Ensure statutory consents including necessary planning permission is in place, Building Regulations compliant

Bringing the contractor on-board

Pre-start meeting

Fee payment sign off to consultants© Morecraft Drury 2014

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PRE-CONSTRUCTION STAGE

Management of all consultant activities – this is a very busy and important time with many design and procurement activities

Ensure statutory consents including necessary planning permission is in place, Building Regulations compliant

Bringing the contractor on-board

Pre-start meeting

Fee payment sign off to consultants© Morecraft Drury 2014

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CONSTRUCTION STAGE

The “driver” of the project Programme management Budgetary control and checking payments Managing change Implementing corrective action where required Management of the design team Regular reporting to the client Regular project meetings Ensuring compliance with health and safety and CDM

regs

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CONSTRUCTION STAGE

Ensure statutory and contractual formalities are in place before commencement on site including:PlanningCDM notification3rd party insurancePI insurance of consultantsNotice to start work issued to Local Authority Fire regulation compliancePerformance bonds

On PC ensure electrical certificates, fire testing etc obtained

Regularly update risk register Management of the supply chain © Morecraft Drury 2014

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ENGINEERING SERVICES COMMISSIONING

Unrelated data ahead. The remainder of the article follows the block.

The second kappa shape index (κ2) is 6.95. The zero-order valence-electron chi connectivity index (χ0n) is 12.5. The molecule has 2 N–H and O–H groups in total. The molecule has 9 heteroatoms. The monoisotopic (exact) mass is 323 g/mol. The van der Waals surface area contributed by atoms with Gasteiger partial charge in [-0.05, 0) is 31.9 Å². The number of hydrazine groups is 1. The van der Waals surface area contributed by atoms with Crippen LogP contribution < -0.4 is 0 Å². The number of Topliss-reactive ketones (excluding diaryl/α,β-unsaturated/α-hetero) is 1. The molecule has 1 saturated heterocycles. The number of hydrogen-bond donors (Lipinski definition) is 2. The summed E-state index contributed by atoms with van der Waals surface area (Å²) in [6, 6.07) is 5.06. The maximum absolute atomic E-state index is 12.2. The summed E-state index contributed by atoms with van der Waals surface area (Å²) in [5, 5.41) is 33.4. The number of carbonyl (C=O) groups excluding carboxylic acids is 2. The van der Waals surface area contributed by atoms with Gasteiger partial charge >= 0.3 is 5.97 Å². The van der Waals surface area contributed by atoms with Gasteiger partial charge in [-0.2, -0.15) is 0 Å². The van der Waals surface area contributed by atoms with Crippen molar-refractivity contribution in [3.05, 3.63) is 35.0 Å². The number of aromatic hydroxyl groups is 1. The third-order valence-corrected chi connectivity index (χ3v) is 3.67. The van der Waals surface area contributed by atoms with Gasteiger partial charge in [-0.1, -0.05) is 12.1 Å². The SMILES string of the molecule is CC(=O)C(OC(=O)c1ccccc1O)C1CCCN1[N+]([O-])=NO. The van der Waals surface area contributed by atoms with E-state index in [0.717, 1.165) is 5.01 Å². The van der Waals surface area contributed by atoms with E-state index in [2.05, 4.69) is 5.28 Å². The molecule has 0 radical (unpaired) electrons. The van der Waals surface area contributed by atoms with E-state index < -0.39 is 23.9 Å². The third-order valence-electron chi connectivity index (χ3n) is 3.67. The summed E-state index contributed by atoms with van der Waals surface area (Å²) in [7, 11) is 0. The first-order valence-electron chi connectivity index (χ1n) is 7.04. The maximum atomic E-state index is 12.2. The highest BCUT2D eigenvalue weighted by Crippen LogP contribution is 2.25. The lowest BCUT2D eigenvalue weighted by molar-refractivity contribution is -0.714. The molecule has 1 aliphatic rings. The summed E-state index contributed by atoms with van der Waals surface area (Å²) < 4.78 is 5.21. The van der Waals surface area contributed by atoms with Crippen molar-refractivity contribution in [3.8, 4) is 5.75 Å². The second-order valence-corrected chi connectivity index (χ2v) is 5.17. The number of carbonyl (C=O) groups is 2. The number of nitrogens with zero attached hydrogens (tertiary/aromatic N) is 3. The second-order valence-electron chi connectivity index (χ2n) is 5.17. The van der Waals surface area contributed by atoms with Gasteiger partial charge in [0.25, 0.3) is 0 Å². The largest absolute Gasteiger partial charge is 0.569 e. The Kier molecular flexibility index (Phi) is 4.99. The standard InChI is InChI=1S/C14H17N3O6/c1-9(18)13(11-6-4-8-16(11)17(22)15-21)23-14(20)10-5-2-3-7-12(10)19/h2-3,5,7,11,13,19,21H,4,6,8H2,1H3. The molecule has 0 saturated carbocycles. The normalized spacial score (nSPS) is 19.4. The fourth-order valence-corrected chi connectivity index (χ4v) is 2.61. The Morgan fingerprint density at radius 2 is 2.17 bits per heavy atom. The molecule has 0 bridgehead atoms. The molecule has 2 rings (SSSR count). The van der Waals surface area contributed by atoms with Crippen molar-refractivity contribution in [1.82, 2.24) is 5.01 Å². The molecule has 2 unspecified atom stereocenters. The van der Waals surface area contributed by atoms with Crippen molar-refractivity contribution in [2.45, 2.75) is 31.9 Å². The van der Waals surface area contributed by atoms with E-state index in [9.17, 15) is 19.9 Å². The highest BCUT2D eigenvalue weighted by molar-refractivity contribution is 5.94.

The PM is to ensure that the commissioning of the separate systems are properly planned and executed, so that the system works as a whole at practical completion/handover

Commissioning should be started as early as possible

Employ a separate commissioning contractor

Implement procedures for ongoing commissioning during defects period

Ensure O&M manuals complete© Morecraft Drury 2014

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COMPLETION & HANDOVER

Ensure contract administrator has inspected the works and issued PC certificate with list of outstanding snags

Ensure client has insurances and security in place Final account Ensure owner/ tenant fit out works are programmed,

co-ordinated and have access Ensure client has commissioning in place during

occupancy Liaise with in-house management on moving in staff

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WHERE COULD IT POSSIBLY GO WRONG?

The Project Manager sits at the top of the project hierarchy and the buck stops with him when it all goes wrong . Whether he has been negligent or in breach of contract or whether he has in some way contributed to a problem due to his action or inaction on a matter that was within another consultants appointment. PM’s are frequently being brought in for contribution by other consultants who are defendants in an action

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WHERE COULD IT POSSIBLY GO WRONG?

Examples Breach of planning consent – demolition of existing structures

in breach of planning consent in order to bring about a “new build” scheme which would save the VAT that a refurbishment scheme would add to its costs. The PM was trying to go the extra mile for the client but then ended up instructing a demolition that it thought it could retrospectively obtain permission for.

The reality was that the planning authority would not grant planning and the scheme was left with no where to go as it was clearly impossible to undo the demolition

The PM was (in my opinion) negligent although his actions were in an effort to increase the client’s profits. © Morecraft Drury 2014

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WHERE COULD IT POSSIBLY GO WRONG?

Example Delay and associated loss and expense claim caused by a